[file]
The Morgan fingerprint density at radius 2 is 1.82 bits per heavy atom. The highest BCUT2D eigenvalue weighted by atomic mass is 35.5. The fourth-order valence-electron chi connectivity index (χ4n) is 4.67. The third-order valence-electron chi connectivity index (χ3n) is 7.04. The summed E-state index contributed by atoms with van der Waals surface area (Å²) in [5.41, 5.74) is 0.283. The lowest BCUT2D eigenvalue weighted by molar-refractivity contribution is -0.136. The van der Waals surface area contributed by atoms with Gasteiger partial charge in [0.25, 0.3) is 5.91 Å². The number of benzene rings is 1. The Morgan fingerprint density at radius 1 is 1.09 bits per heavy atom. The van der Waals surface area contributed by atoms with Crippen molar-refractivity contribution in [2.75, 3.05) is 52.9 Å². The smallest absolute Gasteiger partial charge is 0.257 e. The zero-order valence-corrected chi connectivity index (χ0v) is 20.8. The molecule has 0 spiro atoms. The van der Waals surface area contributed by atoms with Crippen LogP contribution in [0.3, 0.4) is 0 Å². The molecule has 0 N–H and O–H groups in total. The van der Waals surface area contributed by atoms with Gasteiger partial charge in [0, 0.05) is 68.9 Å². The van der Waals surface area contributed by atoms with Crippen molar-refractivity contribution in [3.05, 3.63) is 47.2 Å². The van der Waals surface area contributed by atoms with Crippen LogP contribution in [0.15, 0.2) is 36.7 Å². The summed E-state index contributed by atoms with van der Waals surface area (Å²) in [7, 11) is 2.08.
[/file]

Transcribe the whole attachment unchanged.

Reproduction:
The Morgan fingerprint density at radius 2 is 1.82 bits per heavy atom. The highest BCUT2D eigenvalue weighted by atomic mass is 35.5. The fourth-order valence-electron chi connectivity index (χ4n) is 4.67. The third-order valence-electron chi connectivity index (χ3n) is 7.04. The summed E-state index contributed by atoms with van der Waals surface area (Å²) in [5.41, 5.74) is 0.283. The lowest BCUT2D eigenvalue weighted by molar-refractivity contribution is -0.136. The van der Waals surface area contributed by atoms with Gasteiger partial charge in [0.25, 0.3) is 5.91 Å². The number of benzene rings is 1. The Morgan fingerprint density at radius 1 is 1.09 bits per heavy atom. The van der Waals surface area contributed by atoms with Crippen molar-refractivity contribution in [2.75, 3.05) is 52.9 Å². The smallest absolute Gasteiger partial charge is 0.257 e. The zero-order valence-corrected chi connectivity index (χ0v) is 20.8. The molecule has 0 spiro atoms. The van der Waals surface area contributed by atoms with Crippen LogP contribution in [0.3, 0.4) is 0 Å². The molecule has 0 N–H and O–H groups in total. The van der Waals surface area contributed by atoms with Gasteiger partial charge in [0, 0.05) is 68.9 Å². The van der Waals surface area contributed by atoms with Crippen molar-refractivity contribution in [3.05, 3.63) is 47.2 Å². The van der Waals surface area contributed by atoms with Crippen LogP contribution in [0.15, 0.2) is 36.7 Å². The summed E-state index contributed by atoms with van der Waals surface area (Å²) in [7, 11) is 2.08.